During the evening of 2nd July 2018, Jordan Cane announced on social media that he would be retiring from racing. The 17-year-old cited budget and a number of other reasons in his farewell.
After an impressive albeit short karting career, the British racer made his racing debut in the USA, competing in the F1600 Championship Series. While there he became the youngest driver to score a point in the series, winning four races and finishing fourth in the overall championship.
Another season in the US was followed by a trip back home to compete in the BRDC British F3 Championship. He missed the opening two rounds due to age restrictions, but made his debut at the third round at Snetterton with Douglas Motorsport, winning the second race to become the series youngest race winner.
Two further wins saw him finish 2017 in eighth overall as a regular front-runner. While he had planned to step into Eurocup Formula Renault for this season, the budget never materialised with a last-minute deal being cut for him to return to British F3.
He was fifth in the standings, the second highest Brit, at the mid-point of the season.
In his statement Cane said; “The reason for my decision is that I’m just being realistic, motorsport more and more is about money and not talent, and the only chance of a good career is to buy it, not earn it, people don’t realise it’s becoming an auction now to get a seat in a top team, don’t get me wrong I’m not bitter, I am very lucky and grateful to have been able to race at the level I have.”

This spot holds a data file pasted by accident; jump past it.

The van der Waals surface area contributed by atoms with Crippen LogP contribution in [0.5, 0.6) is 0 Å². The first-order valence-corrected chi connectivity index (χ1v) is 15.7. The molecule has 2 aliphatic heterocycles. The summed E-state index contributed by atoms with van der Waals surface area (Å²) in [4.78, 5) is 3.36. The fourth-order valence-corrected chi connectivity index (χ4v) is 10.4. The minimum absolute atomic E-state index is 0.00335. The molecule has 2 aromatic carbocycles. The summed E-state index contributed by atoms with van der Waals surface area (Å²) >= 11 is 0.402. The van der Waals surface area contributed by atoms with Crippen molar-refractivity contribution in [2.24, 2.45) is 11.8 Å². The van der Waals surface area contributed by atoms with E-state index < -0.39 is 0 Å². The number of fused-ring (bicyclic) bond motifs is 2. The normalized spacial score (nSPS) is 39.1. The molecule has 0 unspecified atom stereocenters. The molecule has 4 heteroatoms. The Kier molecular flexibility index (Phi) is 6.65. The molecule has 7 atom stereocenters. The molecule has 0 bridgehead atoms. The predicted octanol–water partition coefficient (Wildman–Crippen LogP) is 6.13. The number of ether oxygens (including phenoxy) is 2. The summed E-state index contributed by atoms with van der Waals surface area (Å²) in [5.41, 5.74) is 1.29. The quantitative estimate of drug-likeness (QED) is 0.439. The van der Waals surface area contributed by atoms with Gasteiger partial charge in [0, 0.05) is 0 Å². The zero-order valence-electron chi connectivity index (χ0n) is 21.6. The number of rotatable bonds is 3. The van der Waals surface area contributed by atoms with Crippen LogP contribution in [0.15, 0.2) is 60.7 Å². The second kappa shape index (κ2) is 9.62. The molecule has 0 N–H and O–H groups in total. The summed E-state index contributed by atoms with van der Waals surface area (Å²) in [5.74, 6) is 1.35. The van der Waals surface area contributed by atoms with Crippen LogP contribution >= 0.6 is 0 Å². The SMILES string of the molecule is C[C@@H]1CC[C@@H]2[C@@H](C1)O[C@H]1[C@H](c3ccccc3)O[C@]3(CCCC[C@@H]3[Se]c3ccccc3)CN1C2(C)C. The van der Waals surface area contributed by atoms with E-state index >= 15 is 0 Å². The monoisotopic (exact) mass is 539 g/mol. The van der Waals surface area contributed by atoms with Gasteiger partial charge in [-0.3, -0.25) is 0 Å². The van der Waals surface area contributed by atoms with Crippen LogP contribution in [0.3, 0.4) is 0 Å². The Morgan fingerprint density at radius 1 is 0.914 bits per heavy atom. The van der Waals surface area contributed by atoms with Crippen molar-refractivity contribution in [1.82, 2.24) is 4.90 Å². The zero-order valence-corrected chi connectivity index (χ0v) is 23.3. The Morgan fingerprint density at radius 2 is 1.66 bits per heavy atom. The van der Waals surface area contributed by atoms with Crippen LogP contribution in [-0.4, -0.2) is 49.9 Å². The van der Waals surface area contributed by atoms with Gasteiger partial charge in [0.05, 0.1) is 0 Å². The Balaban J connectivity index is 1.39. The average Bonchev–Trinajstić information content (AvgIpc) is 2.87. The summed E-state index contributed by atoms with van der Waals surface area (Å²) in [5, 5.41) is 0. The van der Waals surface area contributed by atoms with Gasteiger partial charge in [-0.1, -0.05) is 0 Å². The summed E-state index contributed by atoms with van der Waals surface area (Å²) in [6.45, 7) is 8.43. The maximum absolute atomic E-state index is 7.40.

The Kings Lynn racer was quick to point out the dangers of racing; “My problem is not just about the money it’s about the risk versus the reward, I’m not scared of racing but I do feel it’s not worth risking serious injury or worse when the odds of getting a career are so low.”
Clearly emotional, he referenced his Oulton Park crash in April, “At Oulton I broke my thumb because of another driver who shouldn’t even be on track he’s so bad! (Yes he was 15 seconds a lap slower in the wet)!
“It will be these same drivers that continue up the ladder and will buy their way to the top!”
He went on to thank his fans and those that had helped him through the racing ladder.